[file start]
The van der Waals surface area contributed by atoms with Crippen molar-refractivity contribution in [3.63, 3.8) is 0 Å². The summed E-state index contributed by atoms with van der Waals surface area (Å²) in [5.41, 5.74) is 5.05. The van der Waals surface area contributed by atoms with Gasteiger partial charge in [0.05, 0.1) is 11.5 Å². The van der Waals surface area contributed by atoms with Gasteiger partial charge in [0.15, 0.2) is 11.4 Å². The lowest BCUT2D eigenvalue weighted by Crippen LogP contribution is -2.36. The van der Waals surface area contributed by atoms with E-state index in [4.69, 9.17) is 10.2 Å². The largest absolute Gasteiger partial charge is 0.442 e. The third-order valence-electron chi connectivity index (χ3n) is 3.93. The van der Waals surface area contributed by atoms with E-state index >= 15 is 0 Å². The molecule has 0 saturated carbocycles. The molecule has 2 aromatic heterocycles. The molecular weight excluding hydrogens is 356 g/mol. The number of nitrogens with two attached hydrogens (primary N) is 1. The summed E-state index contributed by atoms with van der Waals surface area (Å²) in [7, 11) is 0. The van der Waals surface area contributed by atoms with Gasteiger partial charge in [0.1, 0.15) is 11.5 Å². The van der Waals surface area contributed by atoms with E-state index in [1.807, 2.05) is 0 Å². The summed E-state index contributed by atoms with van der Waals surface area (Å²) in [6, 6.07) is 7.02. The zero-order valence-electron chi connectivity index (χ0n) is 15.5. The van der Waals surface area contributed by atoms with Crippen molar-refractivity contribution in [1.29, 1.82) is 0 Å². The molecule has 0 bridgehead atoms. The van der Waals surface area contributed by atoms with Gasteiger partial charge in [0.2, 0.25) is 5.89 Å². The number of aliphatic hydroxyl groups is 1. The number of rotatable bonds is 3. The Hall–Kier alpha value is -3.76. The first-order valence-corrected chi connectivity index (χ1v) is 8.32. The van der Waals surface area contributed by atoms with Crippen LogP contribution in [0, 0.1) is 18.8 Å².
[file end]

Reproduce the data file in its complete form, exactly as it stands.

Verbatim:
The van der Waals surface area contributed by atoms with Crippen molar-refractivity contribution in [3.63, 3.8) is 0 Å². The summed E-state index contributed by atoms with van der Waals surface area (Å²) in [5.41, 5.74) is 5.05. The van der Waals surface area contributed by atoms with Gasteiger partial charge in [0.05, 0.1) is 11.5 Å². The van der Waals surface area contributed by atoms with Gasteiger partial charge in [0.15, 0.2) is 11.4 Å². The lowest BCUT2D eigenvalue weighted by Crippen LogP contribution is -2.36. The van der Waals surface area contributed by atoms with E-state index in [4.69, 9.17) is 10.2 Å². The largest absolute Gasteiger partial charge is 0.442 e. The third-order valence-electron chi connectivity index (χ3n) is 3.93. The van der Waals surface area contributed by atoms with E-state index >= 15 is 0 Å². The molecule has 0 saturated carbocycles. The molecule has 2 aromatic heterocycles. The molecular weight excluding hydrogens is 356 g/mol. The number of nitrogens with two attached hydrogens (primary N) is 1. The summed E-state index contributed by atoms with van der Waals surface area (Å²) in [7, 11) is 0. The van der Waals surface area contributed by atoms with Gasteiger partial charge in [0.1, 0.15) is 11.5 Å². The van der Waals surface area contributed by atoms with E-state index in [1.807, 2.05) is 0 Å². The summed E-state index contributed by atoms with van der Waals surface area (Å²) in [6, 6.07) is 7.02. The zero-order valence-electron chi connectivity index (χ0n) is 15.5. The van der Waals surface area contributed by atoms with Crippen molar-refractivity contribution in [1.29, 1.82) is 0 Å². The molecule has 0 bridgehead atoms. The van der Waals surface area contributed by atoms with Gasteiger partial charge in [0.2, 0.25) is 5.89 Å². The number of aliphatic hydroxyl groups is 1. The number of rotatable bonds is 3. The Hall–Kier alpha value is -3.76. The first-order valence-corrected chi connectivity index (χ1v) is 8.32. The van der Waals surface area contributed by atoms with Crippen LogP contribution in [0, 0.1) is 18.8 Å².